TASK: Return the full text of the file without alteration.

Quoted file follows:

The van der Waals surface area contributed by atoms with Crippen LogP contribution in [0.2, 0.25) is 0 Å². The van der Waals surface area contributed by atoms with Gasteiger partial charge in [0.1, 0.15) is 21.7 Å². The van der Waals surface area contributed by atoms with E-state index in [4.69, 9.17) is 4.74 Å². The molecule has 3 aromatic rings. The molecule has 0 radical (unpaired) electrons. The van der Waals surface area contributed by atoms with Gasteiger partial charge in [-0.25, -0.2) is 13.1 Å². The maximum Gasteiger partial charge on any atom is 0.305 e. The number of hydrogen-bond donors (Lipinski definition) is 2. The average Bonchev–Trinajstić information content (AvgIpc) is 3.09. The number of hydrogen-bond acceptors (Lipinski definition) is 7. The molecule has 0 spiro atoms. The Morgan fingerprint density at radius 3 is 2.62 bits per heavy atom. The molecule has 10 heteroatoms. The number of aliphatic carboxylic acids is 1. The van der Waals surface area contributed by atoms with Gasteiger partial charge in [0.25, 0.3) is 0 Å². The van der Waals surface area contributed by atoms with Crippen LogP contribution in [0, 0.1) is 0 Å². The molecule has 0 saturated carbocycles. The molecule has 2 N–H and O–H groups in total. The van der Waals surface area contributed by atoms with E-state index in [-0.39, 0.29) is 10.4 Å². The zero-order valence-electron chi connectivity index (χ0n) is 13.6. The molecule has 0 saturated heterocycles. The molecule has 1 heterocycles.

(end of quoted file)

The van der Waals surface area contributed by atoms with Crippen LogP contribution in [0.2, 0.25) is 0 Å². The van der Waals surface area contributed by atoms with Gasteiger partial charge in [0.1, 0.15) is 21.7 Å². The van der Waals surface area contributed by atoms with E-state index in [4.69, 9.17) is 4.74 Å². The molecule has 3 aromatic rings. The molecule has 0 radical (unpaired) electrons. The van der Waals surface area contributed by atoms with Gasteiger partial charge in [-0.25, -0.2) is 13.1 Å². The maximum Gasteiger partial charge on any atom is 0.305 e. The number of hydrogen-bond donors (Lipinski definition) is 2. The average Bonchev–Trinajstić information content (AvgIpc) is 3.09. The number of hydrogen-bond acceptors (Lipinski definition) is 7. The molecule has 0 spiro atoms. The Morgan fingerprint density at radius 3 is 2.62 bits per heavy atom. The molecule has 10 heteroatoms. The number of aliphatic carboxylic acids is 1. The van der Waals surface area contributed by atoms with Gasteiger partial charge in [0.25, 0.3) is 0 Å². The van der Waals surface area contributed by atoms with Crippen LogP contribution in [0, 0.1) is 0 Å². The molecule has 0 saturated carbocycles. The molecule has 2 N–H and O–H groups in total. The van der Waals surface area contributed by atoms with E-state index in [-0.39, 0.29) is 10.4 Å². The zero-order valence-electron chi connectivity index (χ0n) is 13.6. The molecule has 0 saturated heterocycles. The molecule has 1 heterocycles.